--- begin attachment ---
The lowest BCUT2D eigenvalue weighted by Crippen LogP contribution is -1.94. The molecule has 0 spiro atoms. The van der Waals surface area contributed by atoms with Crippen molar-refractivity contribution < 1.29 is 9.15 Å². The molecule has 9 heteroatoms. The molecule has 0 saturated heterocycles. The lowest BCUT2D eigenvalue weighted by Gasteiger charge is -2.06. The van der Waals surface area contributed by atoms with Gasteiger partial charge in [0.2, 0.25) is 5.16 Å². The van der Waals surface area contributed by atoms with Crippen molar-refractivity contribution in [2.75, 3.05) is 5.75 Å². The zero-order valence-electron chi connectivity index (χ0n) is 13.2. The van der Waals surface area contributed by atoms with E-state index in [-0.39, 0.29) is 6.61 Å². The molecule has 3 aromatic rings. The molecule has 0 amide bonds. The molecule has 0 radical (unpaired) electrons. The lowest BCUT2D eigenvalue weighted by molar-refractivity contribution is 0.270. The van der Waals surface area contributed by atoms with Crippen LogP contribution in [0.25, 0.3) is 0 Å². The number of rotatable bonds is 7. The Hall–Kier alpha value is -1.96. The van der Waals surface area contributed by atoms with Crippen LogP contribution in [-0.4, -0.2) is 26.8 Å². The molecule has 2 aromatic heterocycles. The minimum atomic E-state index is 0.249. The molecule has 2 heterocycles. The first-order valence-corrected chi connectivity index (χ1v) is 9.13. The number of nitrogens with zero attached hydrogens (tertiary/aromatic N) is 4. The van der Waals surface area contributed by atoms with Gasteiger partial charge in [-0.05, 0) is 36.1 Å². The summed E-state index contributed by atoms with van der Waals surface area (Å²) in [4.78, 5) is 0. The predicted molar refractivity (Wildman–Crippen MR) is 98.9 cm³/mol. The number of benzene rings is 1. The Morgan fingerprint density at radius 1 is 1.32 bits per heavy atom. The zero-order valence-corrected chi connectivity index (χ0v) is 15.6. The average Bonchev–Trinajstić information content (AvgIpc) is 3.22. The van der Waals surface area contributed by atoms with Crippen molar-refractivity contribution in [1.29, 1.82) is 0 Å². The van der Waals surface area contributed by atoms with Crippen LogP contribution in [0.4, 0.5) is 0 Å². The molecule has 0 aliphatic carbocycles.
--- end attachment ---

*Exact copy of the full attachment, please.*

The lowest BCUT2D eigenvalue weighted by Crippen LogP contribution is -1.94. The molecule has 0 spiro atoms. The van der Waals surface area contributed by atoms with Crippen molar-refractivity contribution < 1.29 is 9.15 Å². The molecule has 9 heteroatoms. The molecule has 0 saturated heterocycles. The lowest BCUT2D eigenvalue weighted by Gasteiger charge is -2.06. The van der Waals surface area contributed by atoms with Gasteiger partial charge in [0.2, 0.25) is 5.16 Å². The van der Waals surface area contributed by atoms with Crippen molar-refractivity contribution in [2.75, 3.05) is 5.75 Å². The zero-order valence-electron chi connectivity index (χ0n) is 13.2. The van der Waals surface area contributed by atoms with E-state index in [-0.39, 0.29) is 6.61 Å². The molecule has 3 aromatic rings. The molecule has 0 amide bonds. The molecule has 0 radical (unpaired) electrons. The lowest BCUT2D eigenvalue weighted by molar-refractivity contribution is 0.270. The van der Waals surface area contributed by atoms with Crippen LogP contribution in [0.25, 0.3) is 0 Å². The number of rotatable bonds is 7. The Hall–Kier alpha value is -1.96. The van der Waals surface area contributed by atoms with Crippen LogP contribution in [-0.4, -0.2) is 26.8 Å². The molecule has 2 aromatic heterocycles. The minimum atomic E-state index is 0.249. The molecule has 2 heterocycles. The first-order valence-corrected chi connectivity index (χ1v) is 9.13. The number of nitrogens with zero attached hydrogens (tertiary/aromatic N) is 4. The van der Waals surface area contributed by atoms with Gasteiger partial charge in [-0.05, 0) is 36.1 Å². The summed E-state index contributed by atoms with van der Waals surface area (Å²) in [4.78, 5) is 0. The predicted molar refractivity (Wildman–Crippen MR) is 98.9 cm³/mol. The number of benzene rings is 1. The Morgan fingerprint density at radius 1 is 1.32 bits per heavy atom. The zero-order valence-corrected chi connectivity index (χ0v) is 15.6. The average Bonchev–Trinajstić information content (AvgIpc) is 3.22. The van der Waals surface area contributed by atoms with Crippen molar-refractivity contribution in [1.29, 1.82) is 0 Å². The van der Waals surface area contributed by atoms with Crippen LogP contribution in [0.4, 0.5) is 0 Å². The molecule has 0 aliphatic carbocycles.